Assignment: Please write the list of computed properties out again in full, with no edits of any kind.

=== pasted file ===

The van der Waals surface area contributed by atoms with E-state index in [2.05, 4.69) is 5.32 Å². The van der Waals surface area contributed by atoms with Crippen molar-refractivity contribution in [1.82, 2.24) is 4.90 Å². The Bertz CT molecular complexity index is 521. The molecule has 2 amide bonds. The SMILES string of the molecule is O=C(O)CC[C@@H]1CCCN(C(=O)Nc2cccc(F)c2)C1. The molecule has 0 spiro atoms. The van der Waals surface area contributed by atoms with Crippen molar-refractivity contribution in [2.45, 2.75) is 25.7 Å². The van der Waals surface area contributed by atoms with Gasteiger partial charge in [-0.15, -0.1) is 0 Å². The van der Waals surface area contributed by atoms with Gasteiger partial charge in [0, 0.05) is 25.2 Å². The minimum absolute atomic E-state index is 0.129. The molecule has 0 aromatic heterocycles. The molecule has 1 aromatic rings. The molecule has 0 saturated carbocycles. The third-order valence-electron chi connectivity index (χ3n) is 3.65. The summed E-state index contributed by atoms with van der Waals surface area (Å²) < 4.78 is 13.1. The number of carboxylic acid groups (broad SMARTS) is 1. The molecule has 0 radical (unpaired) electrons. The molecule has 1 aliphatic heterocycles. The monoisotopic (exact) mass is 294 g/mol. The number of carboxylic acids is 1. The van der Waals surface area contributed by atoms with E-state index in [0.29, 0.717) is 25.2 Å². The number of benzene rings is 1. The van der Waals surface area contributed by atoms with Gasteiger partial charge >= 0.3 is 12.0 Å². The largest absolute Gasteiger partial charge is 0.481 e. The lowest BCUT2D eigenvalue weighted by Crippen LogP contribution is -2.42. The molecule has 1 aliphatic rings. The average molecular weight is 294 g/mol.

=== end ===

The van der Waals surface area contributed by atoms with E-state index in [2.05, 4.69) is 5.32 Å². The van der Waals surface area contributed by atoms with Crippen molar-refractivity contribution in [1.82, 2.24) is 4.90 Å². The Bertz CT molecular complexity index is 521. The molecule has 2 amide bonds. The SMILES string of the molecule is O=C(O)CC[C@@H]1CCCN(C(=O)Nc2cccc(F)c2)C1. The molecule has 0 spiro atoms. The van der Waals surface area contributed by atoms with Crippen molar-refractivity contribution in [2.45, 2.75) is 25.7 Å². The van der Waals surface area contributed by atoms with Gasteiger partial charge in [-0.15, -0.1) is 0 Å². The van der Waals surface area contributed by atoms with Gasteiger partial charge in [0, 0.05) is 25.2 Å². The minimum absolute atomic E-state index is 0.129. The molecule has 0 aromatic heterocycles. The molecule has 1 aromatic rings. The molecule has 0 saturated carbocycles. The third-order valence-electron chi connectivity index (χ3n) is 3.65. The summed E-state index contributed by atoms with van der Waals surface area (Å²) < 4.78 is 13.1. The number of carboxylic acid groups (broad SMARTS) is 1. The molecule has 0 radical (unpaired) electrons. The molecule has 1 aliphatic heterocycles. The monoisotopic (exact) mass is 294 g/mol. The number of carboxylic acids is 1. The van der Waals surface area contributed by atoms with E-state index in [0.29, 0.717) is 25.2 Å². The number of benzene rings is 1. The van der Waals surface area contributed by atoms with Gasteiger partial charge >= 0.3 is 12.0 Å². The largest absolute Gasteiger partial charge is 0.481 e. The lowest BCUT2D eigenvalue weighted by Crippen LogP contribution is -2.42. The molecule has 1 aliphatic rings. The average molecular weight is 294 g/mol.